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Student sues Middlebury College over its COVID-19 prevention steps

MIDDLEBURY — A Middlebury College student has filed a federal lawsuit against his school for failing to provide refunds on tuition and fees after the campus was shut down last spring due to the deadly COVID-19 pandemic.
Henry Mooers, a senior from Norwell, Mass., is seeking to turn his legal action into a class action lawsuit on behalf of an estimated 2,517 Middlebury students, according to the U.S. District Court records in Burlington.
Middlebury has failed to refund any amount of tuition or any of the mandatory fees even though it canceled classes for two weeks in conjunction with spring break about March 13 and implemented online distance learning only, the 18-page lawsuit said.
“In short, Plaintiff and the members of the Class have paid for tuition for a first-rate education and an on-campus, in person educational experience, with all the appurtenant benefits offered by a first-rate College, and were provided a materially deficient and insufficient alternative, which constitutes a breach of the contracts entered into by the Plaintiff with the College,” the lawsuit noted.
The lawsuit seeks for himself and the class members for the private college to return a pro-rated portion of the tuition and fees.
Besides the breach of contract claim, Mooers also maintains there was an unjust enrichment by Middlebury College. The other two counts maintain there was consumer fraud and improper taking of property by canceling in-person classes that the plaintiffs had funded.
The lawsuit was filed late last week and Middlebury College has three weeks to file a written response.
Middlebury College defended its educational efforts in a prepared statement Wednesday.
“As we continue to live through the COVID-19 pandemic, Middlebury remains focused on delivering the high-quality academic programs and services that our students and their families expect while also supporting the well-being of our students, faculty, and staff,” Sarah Ray, director of media relations said.
“We are deeply committed to enriching in-person, virtual, and hybrid instruction so that students receive the benefits accruing from a rigorous academic experience complemented by a compelling community experience. The costs of providing that high-quality educational experience have increased, rather than diminished, in light of the pandemic. Middlebury also is need-blind and meets the full demonstrated financial need of all admitted students,” she said.
“Last spring, faculty worked creatively and quickly to ensure the continuity of education for our students. Our ability to provide this continuity is dependent on our existing revenue sources, which include both tuition and a larger-than-usual draw on our endowment to help offset these new costs. We also have worked hard to reduce and limit new costs as much as possible. These measures have allowed us to deliver on our promise of a meaningful and rewarding education for our students while also continuing to pay the salaries of our dedicated faculty and staff,” her statement said.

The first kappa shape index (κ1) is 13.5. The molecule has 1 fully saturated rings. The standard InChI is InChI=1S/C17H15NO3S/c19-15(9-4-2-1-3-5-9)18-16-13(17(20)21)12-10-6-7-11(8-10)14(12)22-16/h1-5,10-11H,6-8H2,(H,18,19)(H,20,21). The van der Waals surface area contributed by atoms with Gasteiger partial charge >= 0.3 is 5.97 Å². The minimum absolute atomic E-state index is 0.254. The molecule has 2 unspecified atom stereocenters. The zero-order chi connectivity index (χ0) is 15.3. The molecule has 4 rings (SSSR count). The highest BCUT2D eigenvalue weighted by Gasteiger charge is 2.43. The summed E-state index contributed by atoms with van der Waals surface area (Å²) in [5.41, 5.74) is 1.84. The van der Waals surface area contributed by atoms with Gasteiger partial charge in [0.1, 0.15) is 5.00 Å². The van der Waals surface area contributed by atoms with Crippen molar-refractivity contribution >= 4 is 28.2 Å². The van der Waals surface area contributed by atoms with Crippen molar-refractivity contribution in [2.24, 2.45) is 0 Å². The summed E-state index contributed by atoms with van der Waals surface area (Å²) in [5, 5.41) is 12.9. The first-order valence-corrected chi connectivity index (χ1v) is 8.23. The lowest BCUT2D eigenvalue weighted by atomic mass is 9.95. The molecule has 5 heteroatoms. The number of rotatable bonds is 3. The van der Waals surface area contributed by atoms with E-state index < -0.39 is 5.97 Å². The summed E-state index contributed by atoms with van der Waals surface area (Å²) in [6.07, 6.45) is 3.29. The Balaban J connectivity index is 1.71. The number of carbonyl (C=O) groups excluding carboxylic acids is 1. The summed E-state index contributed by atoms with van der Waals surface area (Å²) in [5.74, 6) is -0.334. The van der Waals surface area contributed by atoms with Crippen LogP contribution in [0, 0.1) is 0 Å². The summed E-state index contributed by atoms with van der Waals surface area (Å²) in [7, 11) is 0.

Many colleges have provided partial refunds to students, but Marketwatch reported more than 100 colleges and universities throughout the country were facing similar lawsuits as of late May. The University of Vermont is among the institutions that have been sued.
Mooers is represented by a team of five lawyers, including Tristan Larson of the Larson & Gallivan Law firm in Rutland.
Middlebury College charged about $28,940 for spring semester tuition for undergraduate students, up to $8,315 for room and board, and about $218 for mandatory student activity fees, the lawsuit noted.
The college canceled access to health and wellness facilities or programs, fitness facilities, student events and sports and an in-person commencement, Mooers said in court papers.
The lawsuit notes Middlebury College markets itself for the on-campus experience and opportunities.
“The online learning options being offered to Middlebury’s students are sub-par in practically every aspect,” the lawsuit said. “There was a lack of classroom interaction among teachers and students, and among students that is instrumental in educational development and instruction.”
Mooers said online formats being used by Middlebury “do not require memorization or development of strong study skills given the absence of any possibility of being called on in class and the ability to consult books and other materials when taking exams.”

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